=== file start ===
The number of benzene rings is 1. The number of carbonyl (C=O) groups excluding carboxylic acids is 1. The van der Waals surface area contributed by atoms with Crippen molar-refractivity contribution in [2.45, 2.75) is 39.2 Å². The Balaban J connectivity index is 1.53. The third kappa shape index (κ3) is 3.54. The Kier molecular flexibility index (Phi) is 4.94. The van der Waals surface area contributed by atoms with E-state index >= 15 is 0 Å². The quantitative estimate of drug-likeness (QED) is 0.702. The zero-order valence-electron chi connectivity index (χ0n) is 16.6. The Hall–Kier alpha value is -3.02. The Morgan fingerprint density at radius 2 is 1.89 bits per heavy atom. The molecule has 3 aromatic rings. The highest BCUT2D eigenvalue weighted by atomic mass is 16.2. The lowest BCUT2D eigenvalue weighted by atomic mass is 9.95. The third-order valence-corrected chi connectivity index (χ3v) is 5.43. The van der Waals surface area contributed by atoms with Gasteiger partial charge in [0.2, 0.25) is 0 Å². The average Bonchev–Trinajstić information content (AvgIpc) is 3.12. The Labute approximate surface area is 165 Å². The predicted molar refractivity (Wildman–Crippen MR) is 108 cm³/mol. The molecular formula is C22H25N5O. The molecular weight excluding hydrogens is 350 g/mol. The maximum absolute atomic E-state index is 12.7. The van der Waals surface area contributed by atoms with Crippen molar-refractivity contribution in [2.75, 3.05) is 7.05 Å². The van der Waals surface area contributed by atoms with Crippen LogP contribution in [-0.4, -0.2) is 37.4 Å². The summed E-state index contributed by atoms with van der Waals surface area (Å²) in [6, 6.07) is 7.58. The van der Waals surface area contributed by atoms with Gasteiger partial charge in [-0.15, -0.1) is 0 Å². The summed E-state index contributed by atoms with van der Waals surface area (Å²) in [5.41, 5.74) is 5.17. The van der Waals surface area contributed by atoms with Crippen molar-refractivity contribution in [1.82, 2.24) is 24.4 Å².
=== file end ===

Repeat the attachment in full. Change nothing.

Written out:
The number of benzene rings is 1. The number of carbonyl (C=O) groups excluding carboxylic acids is 1. The van der Waals surface area contributed by atoms with Crippen molar-refractivity contribution in [2.45, 2.75) is 39.2 Å². The Balaban J connectivity index is 1.53. The third kappa shape index (κ3) is 3.54. The Kier molecular flexibility index (Phi) is 4.94. The van der Waals surface area contributed by atoms with E-state index >= 15 is 0 Å². The quantitative estimate of drug-likeness (QED) is 0.702. The zero-order valence-electron chi connectivity index (χ0n) is 16.6. The Hall–Kier alpha value is -3.02. The Morgan fingerprint density at radius 2 is 1.89 bits per heavy atom. The molecule has 3 aromatic rings. The highest BCUT2D eigenvalue weighted by atomic mass is 16.2. The lowest BCUT2D eigenvalue weighted by atomic mass is 9.95. The third-order valence-corrected chi connectivity index (χ3v) is 5.43. The van der Waals surface area contributed by atoms with Gasteiger partial charge in [0.2, 0.25) is 0 Å². The average Bonchev–Trinajstić information content (AvgIpc) is 3.12. The Labute approximate surface area is 165 Å². The predicted molar refractivity (Wildman–Crippen MR) is 108 cm³/mol. The molecular formula is C22H25N5O. The molecular weight excluding hydrogens is 350 g/mol. The maximum absolute atomic E-state index is 12.7. The van der Waals surface area contributed by atoms with Crippen molar-refractivity contribution in [2.75, 3.05) is 7.05 Å². The van der Waals surface area contributed by atoms with Crippen LogP contribution in [-0.4, -0.2) is 37.4 Å². The summed E-state index contributed by atoms with van der Waals surface area (Å²) in [6, 6.07) is 7.58. The van der Waals surface area contributed by atoms with Gasteiger partial charge in [-0.15, -0.1) is 0 Å². The summed E-state index contributed by atoms with van der Waals surface area (Å²) in [5.41, 5.74) is 5.17. The van der Waals surface area contributed by atoms with Crippen molar-refractivity contribution in [1.82, 2.24) is 24.4 Å².